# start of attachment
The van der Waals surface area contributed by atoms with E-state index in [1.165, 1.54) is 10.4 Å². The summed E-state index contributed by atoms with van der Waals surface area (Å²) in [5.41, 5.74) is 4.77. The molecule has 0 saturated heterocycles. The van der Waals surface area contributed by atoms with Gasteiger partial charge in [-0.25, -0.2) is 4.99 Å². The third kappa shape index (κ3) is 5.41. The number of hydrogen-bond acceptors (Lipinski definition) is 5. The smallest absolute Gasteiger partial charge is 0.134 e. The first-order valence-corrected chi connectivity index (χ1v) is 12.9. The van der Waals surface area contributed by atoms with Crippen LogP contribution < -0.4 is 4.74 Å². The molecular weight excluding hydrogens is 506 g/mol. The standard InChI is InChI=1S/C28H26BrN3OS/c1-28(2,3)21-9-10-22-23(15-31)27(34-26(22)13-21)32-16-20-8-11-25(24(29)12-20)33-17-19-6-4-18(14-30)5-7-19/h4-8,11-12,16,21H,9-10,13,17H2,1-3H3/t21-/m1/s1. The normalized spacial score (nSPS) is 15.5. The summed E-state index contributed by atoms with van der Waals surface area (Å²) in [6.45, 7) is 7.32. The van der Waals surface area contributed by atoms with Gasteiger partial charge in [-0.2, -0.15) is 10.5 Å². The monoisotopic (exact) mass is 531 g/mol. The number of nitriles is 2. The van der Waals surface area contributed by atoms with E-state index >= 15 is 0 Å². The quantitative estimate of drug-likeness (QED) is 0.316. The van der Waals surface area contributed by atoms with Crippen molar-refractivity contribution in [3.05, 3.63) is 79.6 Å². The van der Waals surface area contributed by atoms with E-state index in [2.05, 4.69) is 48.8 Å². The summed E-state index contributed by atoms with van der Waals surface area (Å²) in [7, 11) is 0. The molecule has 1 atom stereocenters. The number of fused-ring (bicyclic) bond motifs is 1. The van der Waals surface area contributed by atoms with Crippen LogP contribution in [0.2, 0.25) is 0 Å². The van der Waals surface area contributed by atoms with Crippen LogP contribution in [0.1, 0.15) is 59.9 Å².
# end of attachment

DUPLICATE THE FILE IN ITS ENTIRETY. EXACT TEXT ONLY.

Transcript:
The van der Waals surface area contributed by atoms with E-state index in [1.165, 1.54) is 10.4 Å². The summed E-state index contributed by atoms with van der Waals surface area (Å²) in [5.41, 5.74) is 4.77. The molecule has 0 saturated heterocycles. The van der Waals surface area contributed by atoms with Gasteiger partial charge in [-0.25, -0.2) is 4.99 Å². The third kappa shape index (κ3) is 5.41. The number of hydrogen-bond acceptors (Lipinski definition) is 5. The smallest absolute Gasteiger partial charge is 0.134 e. The first-order valence-corrected chi connectivity index (χ1v) is 12.9. The van der Waals surface area contributed by atoms with Crippen LogP contribution < -0.4 is 4.74 Å². The molecular weight excluding hydrogens is 506 g/mol. The standard InChI is InChI=1S/C28H26BrN3OS/c1-28(2,3)21-9-10-22-23(15-31)27(34-26(22)13-21)32-16-20-8-11-25(24(29)12-20)33-17-19-6-4-18(14-30)5-7-19/h4-8,11-12,16,21H,9-10,13,17H2,1-3H3/t21-/m1/s1. The normalized spacial score (nSPS) is 15.5. The summed E-state index contributed by atoms with van der Waals surface area (Å²) in [6.45, 7) is 7.32. The van der Waals surface area contributed by atoms with Gasteiger partial charge in [-0.2, -0.15) is 10.5 Å². The monoisotopic (exact) mass is 531 g/mol. The number of nitriles is 2. The van der Waals surface area contributed by atoms with E-state index >= 15 is 0 Å². The quantitative estimate of drug-likeness (QED) is 0.316. The van der Waals surface area contributed by atoms with Crippen molar-refractivity contribution in [3.05, 3.63) is 79.6 Å². The van der Waals surface area contributed by atoms with E-state index in [2.05, 4.69) is 48.8 Å². The summed E-state index contributed by atoms with van der Waals surface area (Å²) in [7, 11) is 0. The molecule has 1 atom stereocenters. The number of fused-ring (bicyclic) bond motifs is 1. The van der Waals surface area contributed by atoms with Crippen LogP contribution in [0.2, 0.25) is 0 Å². The van der Waals surface area contributed by atoms with Crippen LogP contribution in [0.1, 0.15) is 59.9 Å².